6. An electrical control device comprising two parts, said parts having surfaces insulated from each other which are separated when the device is immersed in a liquid and which are brought together by the surface tension' of the liquid when they intersect the surface of such liquid, and means for maintaining said surfaces wet with the liquid when they are above the surface of the liquid in order to prevent loss of the surface tension by evaporation of the liquid from said surfaces.

7. An electrical control device comprising a sheet of resilient metallic foil, a body having a surface substantially ooextensive with the surface of said foil, means insulating said body and said foil from each other and for supporting them with said surfaces in spaced relation, a second body having a relatively small surface in contact with said foil, said foil being movable under the influence of the surface tension of a liquid when the device is partially immersed therein to break contact with said second body and make contact with said first body.

8. An electrical control device comprising a rotatable cylinder, a strip of resilient metallic sheet material partly enclosing said cylinder, said strip being normally out of contact with said cylinder but adapted to contact the same when the parts are subjected to the surface tension of a liquid, and a pair of contacts actuated by movement of said strip responsive to rotation of said cylinder when the strip is in contact therewith.

9. An electrical control device comprising a movable surface, a strip of resilient material normally spaced away from said surface but adapted to engage the same when the parts are subjected to the surface tension of a liquid. whereby the movement of said surface is communicated to said strip, and an electrical contact controlled by movement of said strip.

10. An electrical control device comprising two parts at least one of which is a sheet of resilient metal foil, means for insulating said parts from cach other and for supporting them in spaced relation, whereby the sheet of foil is adapted to be pulled into contact with the other part by the surface tension of a liquid when the parts intersect the surface of such liquid.

11. A liquid level indicator comprising a plurality of control devices arranged in superimposed relation in a liquid container, each control device including circuit controlling means actuated by the surface tension of the liquid, an indicator. and circuit connections including said devices and a source of current for controlling said indicator in accordance with the number of said devices which are below the surface of the liquid in the container.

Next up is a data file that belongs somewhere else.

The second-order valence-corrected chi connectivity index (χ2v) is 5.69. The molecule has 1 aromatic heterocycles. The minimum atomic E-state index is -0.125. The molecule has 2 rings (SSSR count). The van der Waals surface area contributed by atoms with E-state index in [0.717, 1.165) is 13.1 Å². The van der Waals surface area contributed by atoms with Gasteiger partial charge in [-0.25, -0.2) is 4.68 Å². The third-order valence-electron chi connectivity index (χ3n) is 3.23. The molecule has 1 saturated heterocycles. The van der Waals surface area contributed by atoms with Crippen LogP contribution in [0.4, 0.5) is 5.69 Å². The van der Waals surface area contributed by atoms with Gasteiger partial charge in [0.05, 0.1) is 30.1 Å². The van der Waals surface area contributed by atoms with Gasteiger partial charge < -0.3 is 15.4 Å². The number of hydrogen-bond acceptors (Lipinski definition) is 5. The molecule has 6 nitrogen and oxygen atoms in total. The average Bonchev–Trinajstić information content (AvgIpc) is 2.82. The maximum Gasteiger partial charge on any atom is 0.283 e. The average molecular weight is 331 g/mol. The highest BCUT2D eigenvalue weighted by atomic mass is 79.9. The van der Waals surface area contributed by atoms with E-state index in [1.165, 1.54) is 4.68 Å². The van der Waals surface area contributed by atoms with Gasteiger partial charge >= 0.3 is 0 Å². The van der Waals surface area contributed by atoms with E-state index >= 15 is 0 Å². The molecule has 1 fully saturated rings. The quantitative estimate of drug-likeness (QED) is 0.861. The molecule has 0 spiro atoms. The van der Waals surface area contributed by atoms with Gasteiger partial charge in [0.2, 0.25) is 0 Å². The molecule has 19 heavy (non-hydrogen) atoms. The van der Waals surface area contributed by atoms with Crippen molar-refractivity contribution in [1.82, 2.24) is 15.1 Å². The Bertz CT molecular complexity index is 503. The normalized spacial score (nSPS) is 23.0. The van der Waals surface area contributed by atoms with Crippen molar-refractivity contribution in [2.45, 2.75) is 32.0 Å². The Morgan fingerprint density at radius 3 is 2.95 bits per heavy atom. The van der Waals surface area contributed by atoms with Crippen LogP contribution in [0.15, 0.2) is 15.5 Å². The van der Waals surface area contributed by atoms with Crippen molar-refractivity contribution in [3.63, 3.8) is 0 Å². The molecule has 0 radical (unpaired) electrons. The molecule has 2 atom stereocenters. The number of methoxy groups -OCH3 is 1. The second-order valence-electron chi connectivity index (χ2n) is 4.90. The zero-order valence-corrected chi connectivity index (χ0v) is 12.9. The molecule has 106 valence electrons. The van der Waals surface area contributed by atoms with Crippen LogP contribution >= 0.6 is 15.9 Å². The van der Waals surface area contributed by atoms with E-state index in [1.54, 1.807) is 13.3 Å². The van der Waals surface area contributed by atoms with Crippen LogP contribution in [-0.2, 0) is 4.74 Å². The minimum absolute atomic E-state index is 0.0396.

12. A liquid level indicator comprising a plurality of control devices arranged in superimposed relation in a liquid container, each device including circuit controlling means actuated by the surface tension of the liquid, means for maintaining communication between the liquid and all those devices which are above the level thereof so as to subject such devices to surface tension whether they intersect the surface of the liquid or not, an indicator, and circuit connections including said devices and a source of current for controlling said indicator in accordance with the number of said devices which are subjected to the surface tension of the liquid.

13. A device as described in claim 5 wherein one of said two co-acting surfaces is on a movable part formed of magnetic material, and said device includes a coil, the inductance of which changes in accordance with the position oi said movable part.

14. An electrical control device comprising two parts movable with respect to each other and having surfaces acted on by the surface tension of a liquid to bring the surfaces into substantial contact when the surface tension is affected, said parts being normally so positioned that said surfaces are out of contact when not subject to the influences of surface tension, one of said parts being of magnetic material and the other of said parts carrying a coil the inductance of which changes in accordance with the relative position of the two parts.

WALTER KOEPPE. GUSTAV KODAL.

Referenced by
Citing PatentFiling datePublication dateApplicantTitle
US2498232 *May 10, 1948Feb 21, 1950York CorpElectrical liquid level control
US2529015 *Jan 22, 1946Nov 7, 1950West Road Co LtdLiquid contents gauge
US2560757 *Sep 12, 1949Jul 17, 1951Honeywell Regulator CoTank unit
US4038871 *Nov 6, 1975Aug 2, 1977Liquidometer CorporationLiquid level gauge
Classifications
U.S. Classification73/304.00R, 200/61.2, 361/284, 340/870.16, 340/450
International ClassificationG01F23/22, G01F23/26
Cooperative ClassificationG01F23/263
European ClassificationG01F23/26B